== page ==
They call it the “Sandwich Generation.” You go through your twenties and thirties bringing up your kids. And then when you’re in your forties and fifties you’re setting up the care of your senior parents. You’re sandwiched between your children and your parents, hence the name. And it’s more and more common. For caretakers, this means investing a lot of time considering Mom or Dad’s overall care.
You likely won’t have any difficulty remembering to take Mom or Dad to the cardiologist or oncologist because those appointments feel like a priority. But things like making sure Dad’s hearing aids are recharged or going to the annual hearing assessment can sometimes simply slip through the cracks. And those little things can have a profound affect.
Hearing Health is Crucial For a Senior’s Total Health
More and more published research has echoed one surprising truth: your hearing is vitally important. In addition, your hearing is crucial in a way that transcends your ability to communicate or listen to music. Loss of cognitive ability, depression, and several other health issues have been linked to untreated hearing loss.
So you could be inadvertently increasing the chances that she will develop these issues by missing her hearing exam. If Mom isn’t hearing as well these days, it will limit her ability to communicate and be very isolating.
This sort of social separation can happen very quickly when hearing loss starts. So if you observe Mom beginning to get a bit distant, it may not even be connected with her mood (yet). Her hearing might be the real problem. And that hearing-induced isolation can itself eventually result in cognitive decline (your brain is a very use-it-or-lose-it kind of organ). So identifying the signs of hearing loss, and making certain those signs are treated, is crucial when dealing with your senior parents’ physical and mental health.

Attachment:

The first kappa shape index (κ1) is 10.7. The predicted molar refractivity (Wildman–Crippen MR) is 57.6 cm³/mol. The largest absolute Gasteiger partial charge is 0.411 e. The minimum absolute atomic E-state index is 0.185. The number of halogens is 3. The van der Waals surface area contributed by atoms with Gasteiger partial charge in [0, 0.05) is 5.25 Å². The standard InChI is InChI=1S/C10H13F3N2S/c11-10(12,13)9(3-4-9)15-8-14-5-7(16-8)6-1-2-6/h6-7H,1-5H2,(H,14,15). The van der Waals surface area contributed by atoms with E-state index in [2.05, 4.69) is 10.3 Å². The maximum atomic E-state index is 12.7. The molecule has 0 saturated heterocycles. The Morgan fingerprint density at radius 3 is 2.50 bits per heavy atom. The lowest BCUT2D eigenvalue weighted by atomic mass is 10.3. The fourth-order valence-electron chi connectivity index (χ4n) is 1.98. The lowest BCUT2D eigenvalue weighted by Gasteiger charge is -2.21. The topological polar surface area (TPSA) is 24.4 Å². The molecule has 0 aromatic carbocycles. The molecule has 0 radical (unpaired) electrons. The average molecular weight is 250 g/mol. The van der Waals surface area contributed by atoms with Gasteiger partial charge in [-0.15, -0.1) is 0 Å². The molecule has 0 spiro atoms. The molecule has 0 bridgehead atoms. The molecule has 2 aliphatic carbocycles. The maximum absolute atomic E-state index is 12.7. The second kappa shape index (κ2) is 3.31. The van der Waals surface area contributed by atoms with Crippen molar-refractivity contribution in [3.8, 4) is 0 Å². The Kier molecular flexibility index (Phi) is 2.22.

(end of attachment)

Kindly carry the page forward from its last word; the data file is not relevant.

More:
How to Ensure Hearing is a Priority
Fine, we’ve convinced you. You acknowledge that hearing loss can grow out of control into more severe problems and hearing health is important. What can be done to prioritize hearing care?
A few things that you can do are as follows:
- Look closely at how your parents are behaving. If your parent is having trouble hearing you when you talk to them or seems to be turning the TV up louder and louder, encourage them to make an appointment for a hearing test.
- Once per year, people over 55 should have a hearing exam. Make sure that your senior parent has a scheduled appointment for such a test.
- Help your parents to not forget to charge their hearing aids each night before they go to bed (at least in situations where their devices are rechargeable). If they are living in a home, ask the staff to check this each night.
- Each day, remind your parents to wear their hearing aids. Hearing aids operate at their optimal capacity when they are used consistently.
- If you notice Mom avoiding phone conversations and staying away from social situations, the same is true. Any hearing problems she may be having will be identified by her hearing specialist.
Making Sure That Future Health Concerns Are Avoided
You’re already dealing with a lot, particularly if you’re a caregiver in that sandwich generation. And hearing troubles can feel rather trivial if they aren’t causing immediate friction. But the research reveals that a whole variety of more severe future health concerns can be avoided by managing hearing loss now.
So when you take Mom to her hearing appointment (or arrange to have her seen), you could be preventing much more costly ailments later on. You could block depression before it begins. You might even be able to reduce Mom’s chance of developing dementia in the near-term future.
For the majority of us, that’s worth a visit to a hearing specialist. And it’s easy to give Mom a quick reminder that she should be diligent about wearing her hearing aids. Once that hearing aid is in, you may be able to have a nice conversation, also. Maybe over lunch. Maybe over sandwiches.